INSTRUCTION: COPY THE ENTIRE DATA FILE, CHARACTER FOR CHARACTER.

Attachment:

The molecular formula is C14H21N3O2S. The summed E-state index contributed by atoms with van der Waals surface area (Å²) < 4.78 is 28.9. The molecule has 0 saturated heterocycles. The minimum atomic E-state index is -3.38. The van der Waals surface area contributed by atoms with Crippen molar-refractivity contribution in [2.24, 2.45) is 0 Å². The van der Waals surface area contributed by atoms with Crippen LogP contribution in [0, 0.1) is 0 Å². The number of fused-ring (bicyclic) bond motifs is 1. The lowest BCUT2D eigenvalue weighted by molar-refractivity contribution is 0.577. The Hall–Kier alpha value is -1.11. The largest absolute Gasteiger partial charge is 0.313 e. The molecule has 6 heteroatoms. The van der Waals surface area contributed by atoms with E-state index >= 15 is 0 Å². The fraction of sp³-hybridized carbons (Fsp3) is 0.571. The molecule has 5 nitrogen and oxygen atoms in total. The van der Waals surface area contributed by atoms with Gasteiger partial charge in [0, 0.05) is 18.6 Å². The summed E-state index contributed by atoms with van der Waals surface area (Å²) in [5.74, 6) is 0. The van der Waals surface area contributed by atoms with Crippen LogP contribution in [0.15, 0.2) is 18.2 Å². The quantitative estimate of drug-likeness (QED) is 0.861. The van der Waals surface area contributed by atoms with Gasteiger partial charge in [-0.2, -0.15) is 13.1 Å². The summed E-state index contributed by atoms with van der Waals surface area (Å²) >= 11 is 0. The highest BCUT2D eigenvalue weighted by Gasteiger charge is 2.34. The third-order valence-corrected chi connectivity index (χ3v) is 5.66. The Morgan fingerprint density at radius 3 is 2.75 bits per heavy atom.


The molecular formula is C14H21N3O2S. The summed E-state index contributed by atoms with van der Waals surface area (Å²) < 4.78 is 28.9. The molecule has 0 saturated heterocycles. The minimum atomic E-state index is -3.38. The van der Waals surface area contributed by atoms with Crippen molar-refractivity contribution in [2.24, 2.45) is 0 Å². The van der Waals surface area contributed by atoms with Crippen LogP contribution in [0, 0.1) is 0 Å². The number of fused-ring (bicyclic) bond motifs is 1. The lowest BCUT2D eigenvalue weighted by molar-refractivity contribution is 0.577. The Hall–Kier alpha value is -1.11. The largest absolute Gasteiger partial charge is 0.313 e. The molecule has 6 heteroatoms. The van der Waals surface area contributed by atoms with E-state index >= 15 is 0 Å². The fraction of sp³-hybridized carbons (Fsp3) is 0.571. The molecule has 5 nitrogen and oxygen atoms in total. The van der Waals surface area contributed by atoms with Gasteiger partial charge in [0, 0.05) is 18.6 Å². The summed E-state index contributed by atoms with van der Waals surface area (Å²) in [5.74, 6) is 0. The van der Waals surface area contributed by atoms with Crippen LogP contribution in [0.15, 0.2) is 18.2 Å². The quantitative estimate of drug-likeness (QED) is 0.861. The van der Waals surface area contributed by atoms with Gasteiger partial charge in [-0.2, -0.15) is 13.1 Å². The summed E-state index contributed by atoms with van der Waals surface area (Å²) >= 11 is 0. The highest BCUT2D eigenvalue weighted by Gasteiger charge is 2.34. The third-order valence-corrected chi connectivity index (χ3v) is 5.66. The Morgan fingerprint density at radius 3 is 2.75 bits per heavy atom.